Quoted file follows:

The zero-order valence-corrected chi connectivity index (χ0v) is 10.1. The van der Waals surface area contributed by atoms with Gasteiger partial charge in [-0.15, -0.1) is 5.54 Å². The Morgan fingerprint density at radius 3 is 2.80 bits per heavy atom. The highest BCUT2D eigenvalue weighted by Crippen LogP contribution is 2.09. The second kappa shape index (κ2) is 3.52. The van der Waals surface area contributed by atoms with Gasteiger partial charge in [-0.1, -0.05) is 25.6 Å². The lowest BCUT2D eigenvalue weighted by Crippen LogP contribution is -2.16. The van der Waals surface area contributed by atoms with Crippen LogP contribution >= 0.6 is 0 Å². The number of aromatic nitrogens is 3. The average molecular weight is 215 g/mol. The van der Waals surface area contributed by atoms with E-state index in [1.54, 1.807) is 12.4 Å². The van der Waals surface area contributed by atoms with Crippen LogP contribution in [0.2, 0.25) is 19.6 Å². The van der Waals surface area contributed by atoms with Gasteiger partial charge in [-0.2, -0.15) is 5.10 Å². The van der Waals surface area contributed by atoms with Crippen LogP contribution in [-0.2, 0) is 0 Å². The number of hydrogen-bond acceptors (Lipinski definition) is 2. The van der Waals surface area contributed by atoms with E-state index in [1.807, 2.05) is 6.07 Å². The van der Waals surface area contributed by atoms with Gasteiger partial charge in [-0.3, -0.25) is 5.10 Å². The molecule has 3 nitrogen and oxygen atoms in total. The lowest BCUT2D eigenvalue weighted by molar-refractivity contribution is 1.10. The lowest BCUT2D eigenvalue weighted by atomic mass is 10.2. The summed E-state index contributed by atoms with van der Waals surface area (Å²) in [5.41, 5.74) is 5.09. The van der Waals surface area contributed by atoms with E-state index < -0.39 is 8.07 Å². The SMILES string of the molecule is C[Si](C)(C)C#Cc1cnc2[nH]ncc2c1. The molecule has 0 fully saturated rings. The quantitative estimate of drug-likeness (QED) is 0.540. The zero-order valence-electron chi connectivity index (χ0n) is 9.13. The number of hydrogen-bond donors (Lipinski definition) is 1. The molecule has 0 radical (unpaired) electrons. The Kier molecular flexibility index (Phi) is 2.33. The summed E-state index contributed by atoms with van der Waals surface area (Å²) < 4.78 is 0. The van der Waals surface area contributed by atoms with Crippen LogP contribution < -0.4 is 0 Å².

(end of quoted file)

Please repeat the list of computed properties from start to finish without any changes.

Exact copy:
The zero-order valence-corrected chi connectivity index (χ0v) is 10.1. The van der Waals surface area contributed by atoms with Gasteiger partial charge in [-0.15, -0.1) is 5.54 Å². The Morgan fingerprint density at radius 3 is 2.80 bits per heavy atom. The highest BCUT2D eigenvalue weighted by Crippen LogP contribution is 2.09. The second kappa shape index (κ2) is 3.52. The van der Waals surface area contributed by atoms with Gasteiger partial charge in [-0.1, -0.05) is 25.6 Å². The lowest BCUT2D eigenvalue weighted by Crippen LogP contribution is -2.16. The van der Waals surface area contributed by atoms with Crippen LogP contribution >= 0.6 is 0 Å². The number of aromatic nitrogens is 3. The average molecular weight is 215 g/mol. The van der Waals surface area contributed by atoms with E-state index in [1.54, 1.807) is 12.4 Å². The van der Waals surface area contributed by atoms with Crippen LogP contribution in [0.2, 0.25) is 19.6 Å². The van der Waals surface area contributed by atoms with Gasteiger partial charge in [-0.2, -0.15) is 5.10 Å². The van der Waals surface area contributed by atoms with Crippen LogP contribution in [-0.2, 0) is 0 Å². The number of hydrogen-bond acceptors (Lipinski definition) is 2. The van der Waals surface area contributed by atoms with E-state index in [1.807, 2.05) is 6.07 Å². The van der Waals surface area contributed by atoms with Gasteiger partial charge in [-0.3, -0.25) is 5.10 Å². The molecule has 3 nitrogen and oxygen atoms in total. The lowest BCUT2D eigenvalue weighted by molar-refractivity contribution is 1.10. The lowest BCUT2D eigenvalue weighted by atomic mass is 10.2. The summed E-state index contributed by atoms with van der Waals surface area (Å²) in [5.41, 5.74) is 5.09. The van der Waals surface area contributed by atoms with E-state index < -0.39 is 8.07 Å². The SMILES string of the molecule is C[Si](C)(C)C#Cc1cnc2[nH]ncc2c1. The molecule has 0 fully saturated rings. The quantitative estimate of drug-likeness (QED) is 0.540. The zero-order valence-electron chi connectivity index (χ0n) is 9.13. The number of hydrogen-bond donors (Lipinski definition) is 1. The molecule has 0 radical (unpaired) electrons. The Kier molecular flexibility index (Phi) is 2.33. The summed E-state index contributed by atoms with van der Waals surface area (Å²) < 4.78 is 0. The van der Waals surface area contributed by atoms with Crippen LogP contribution < -0.4 is 0 Å².